Hackney Pirates have benefitted from two rounds of funding provided by Dalston Bridge, a fund managed by The London Community Foundation. This helped to finance workshops for the pirates in their school holidays and paid for iPads they use for their creative projects and homework. It also funded some of the inspiring staff who’ve enabled the project to grow, to work with more children, and to make the most of its new home.

Impact studies show that 96% of the pirates’ teachers say children involved in the project show improved confidence, with 78% seeing better engagement with writing and attitude to learning. As for the pirates, 94% of them say coming to the project helps them at school.

The vision is for Hackney Pirates to become a community hub for learning, recognised as a place on the high street that has resources and volunteers to support young people, teachers and families — a kind of halfway house between schools and communities.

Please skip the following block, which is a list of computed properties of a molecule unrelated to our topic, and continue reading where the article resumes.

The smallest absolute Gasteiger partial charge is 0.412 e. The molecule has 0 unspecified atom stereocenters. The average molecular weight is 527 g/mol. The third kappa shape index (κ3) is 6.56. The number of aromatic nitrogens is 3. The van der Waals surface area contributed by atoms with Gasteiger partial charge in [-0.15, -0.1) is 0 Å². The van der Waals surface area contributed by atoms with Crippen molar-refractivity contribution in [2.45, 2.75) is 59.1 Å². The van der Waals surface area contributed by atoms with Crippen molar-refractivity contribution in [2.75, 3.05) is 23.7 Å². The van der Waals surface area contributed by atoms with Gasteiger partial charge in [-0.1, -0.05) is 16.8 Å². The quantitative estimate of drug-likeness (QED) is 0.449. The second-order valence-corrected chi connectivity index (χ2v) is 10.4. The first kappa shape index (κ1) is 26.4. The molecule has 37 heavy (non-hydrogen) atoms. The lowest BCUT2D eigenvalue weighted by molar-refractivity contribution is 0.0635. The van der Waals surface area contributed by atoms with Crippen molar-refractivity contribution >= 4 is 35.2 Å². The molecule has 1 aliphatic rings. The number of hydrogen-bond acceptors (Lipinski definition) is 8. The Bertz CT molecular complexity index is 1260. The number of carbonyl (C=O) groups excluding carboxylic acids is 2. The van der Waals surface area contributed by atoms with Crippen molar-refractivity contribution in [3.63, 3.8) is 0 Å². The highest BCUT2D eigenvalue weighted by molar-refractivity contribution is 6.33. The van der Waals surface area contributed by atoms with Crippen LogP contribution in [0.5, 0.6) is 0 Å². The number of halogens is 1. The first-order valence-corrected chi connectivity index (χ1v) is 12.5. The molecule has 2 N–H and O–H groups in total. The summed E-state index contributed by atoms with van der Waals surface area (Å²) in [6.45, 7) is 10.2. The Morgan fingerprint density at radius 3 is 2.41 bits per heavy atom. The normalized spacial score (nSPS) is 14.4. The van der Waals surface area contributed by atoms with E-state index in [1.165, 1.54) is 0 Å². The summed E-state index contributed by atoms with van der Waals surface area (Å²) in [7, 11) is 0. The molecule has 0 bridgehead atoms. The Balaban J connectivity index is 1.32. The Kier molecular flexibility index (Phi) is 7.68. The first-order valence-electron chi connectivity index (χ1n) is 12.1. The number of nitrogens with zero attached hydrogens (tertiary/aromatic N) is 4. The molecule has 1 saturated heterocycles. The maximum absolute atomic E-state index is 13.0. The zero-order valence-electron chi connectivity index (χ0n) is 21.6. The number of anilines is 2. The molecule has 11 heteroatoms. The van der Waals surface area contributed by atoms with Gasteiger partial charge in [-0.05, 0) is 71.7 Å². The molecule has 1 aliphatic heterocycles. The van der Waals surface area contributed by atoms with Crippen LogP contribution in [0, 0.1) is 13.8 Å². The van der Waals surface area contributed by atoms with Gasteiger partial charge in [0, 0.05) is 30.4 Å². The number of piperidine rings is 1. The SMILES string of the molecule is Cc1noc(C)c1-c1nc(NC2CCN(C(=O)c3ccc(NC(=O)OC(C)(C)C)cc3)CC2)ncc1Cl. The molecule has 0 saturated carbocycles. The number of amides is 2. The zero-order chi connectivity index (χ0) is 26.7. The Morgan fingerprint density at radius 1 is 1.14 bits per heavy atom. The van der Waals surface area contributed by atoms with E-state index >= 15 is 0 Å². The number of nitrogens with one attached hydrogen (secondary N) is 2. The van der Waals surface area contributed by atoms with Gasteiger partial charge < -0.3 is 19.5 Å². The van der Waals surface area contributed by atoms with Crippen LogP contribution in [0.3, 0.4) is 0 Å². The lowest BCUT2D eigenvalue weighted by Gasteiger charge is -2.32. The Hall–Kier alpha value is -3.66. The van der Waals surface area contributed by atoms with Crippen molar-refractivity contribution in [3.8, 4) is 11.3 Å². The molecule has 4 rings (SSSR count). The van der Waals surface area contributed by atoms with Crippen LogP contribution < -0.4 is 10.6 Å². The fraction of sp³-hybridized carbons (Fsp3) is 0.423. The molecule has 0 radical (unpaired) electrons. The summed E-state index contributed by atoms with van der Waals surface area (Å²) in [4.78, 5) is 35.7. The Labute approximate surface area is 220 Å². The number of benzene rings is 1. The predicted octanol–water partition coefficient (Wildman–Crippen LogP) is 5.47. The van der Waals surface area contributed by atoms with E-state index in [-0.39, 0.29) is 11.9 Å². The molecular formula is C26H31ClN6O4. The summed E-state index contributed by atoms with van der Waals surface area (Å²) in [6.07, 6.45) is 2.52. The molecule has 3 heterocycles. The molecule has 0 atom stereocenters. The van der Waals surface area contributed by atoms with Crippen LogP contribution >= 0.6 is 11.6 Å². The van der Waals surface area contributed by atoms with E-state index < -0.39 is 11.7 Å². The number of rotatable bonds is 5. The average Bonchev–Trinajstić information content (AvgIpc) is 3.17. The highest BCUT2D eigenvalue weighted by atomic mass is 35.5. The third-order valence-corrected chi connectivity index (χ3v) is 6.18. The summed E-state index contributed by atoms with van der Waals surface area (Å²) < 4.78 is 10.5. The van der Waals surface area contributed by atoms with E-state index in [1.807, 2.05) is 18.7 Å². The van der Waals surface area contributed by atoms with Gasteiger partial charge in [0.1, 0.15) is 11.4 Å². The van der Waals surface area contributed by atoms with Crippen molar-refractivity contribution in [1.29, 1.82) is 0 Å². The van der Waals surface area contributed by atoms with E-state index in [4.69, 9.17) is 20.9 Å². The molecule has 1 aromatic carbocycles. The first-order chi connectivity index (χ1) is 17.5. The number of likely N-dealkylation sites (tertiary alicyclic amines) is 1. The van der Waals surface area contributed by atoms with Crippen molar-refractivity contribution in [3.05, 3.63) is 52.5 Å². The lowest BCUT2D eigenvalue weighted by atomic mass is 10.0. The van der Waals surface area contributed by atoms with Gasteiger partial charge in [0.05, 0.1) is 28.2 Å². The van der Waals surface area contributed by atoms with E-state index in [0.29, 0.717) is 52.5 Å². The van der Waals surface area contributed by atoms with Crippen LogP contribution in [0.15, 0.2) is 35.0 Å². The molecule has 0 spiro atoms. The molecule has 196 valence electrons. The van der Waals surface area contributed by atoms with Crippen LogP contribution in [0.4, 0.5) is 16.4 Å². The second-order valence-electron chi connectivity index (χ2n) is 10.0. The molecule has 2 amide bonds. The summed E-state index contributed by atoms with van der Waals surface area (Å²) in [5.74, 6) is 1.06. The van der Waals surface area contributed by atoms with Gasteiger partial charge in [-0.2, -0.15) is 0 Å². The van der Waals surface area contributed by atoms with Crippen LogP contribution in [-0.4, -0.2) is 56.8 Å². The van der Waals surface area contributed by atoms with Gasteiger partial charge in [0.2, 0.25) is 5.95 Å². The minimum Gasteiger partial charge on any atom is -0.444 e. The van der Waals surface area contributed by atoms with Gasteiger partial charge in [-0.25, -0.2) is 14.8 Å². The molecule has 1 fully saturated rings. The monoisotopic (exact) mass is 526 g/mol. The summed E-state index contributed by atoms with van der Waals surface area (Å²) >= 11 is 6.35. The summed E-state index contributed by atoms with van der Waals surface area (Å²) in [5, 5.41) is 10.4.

“Schools in Hackney are fantastic and we’ve seen incredible improvement over the years. We are not trying to replace school, but supplement it,” says Catriona. “We do the bit that schools are less able to do, and that’s give personalised attention to those who need it most, whether that’s because they’re statemented or there is some kind of intervention going on at school. We help with the building of confidence, perseverance and positive attitude to learning.”

Constraints liberate

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Bit slow to share my news on this one, but I ran a workshop on writing with constraints as part of the Guildford Literary Festival this summer. All of the 20 tickets for the event sold, which was very pleasing.

It was wonderful to see a room full of writers beavering away with their pens and notebooks, and to hear them sharing their words and thoughts. And their feedback was just lovely:

– Neil Baker is inspiring!
– Wonderful, inspiring facilitator. Would be interested in more workshops please.
– Just to thank Neil for making it so much fun and making us all feel so relaxed and comfortable.
– It was excellent. Well conceived, researched and delivered.
– Very well organised, great value.
– It allowed me to get free from my fear of writing.
– Engaging presentation, well presented.
– The timed writing exercises were a really good way to impose frameworks but allow creativity.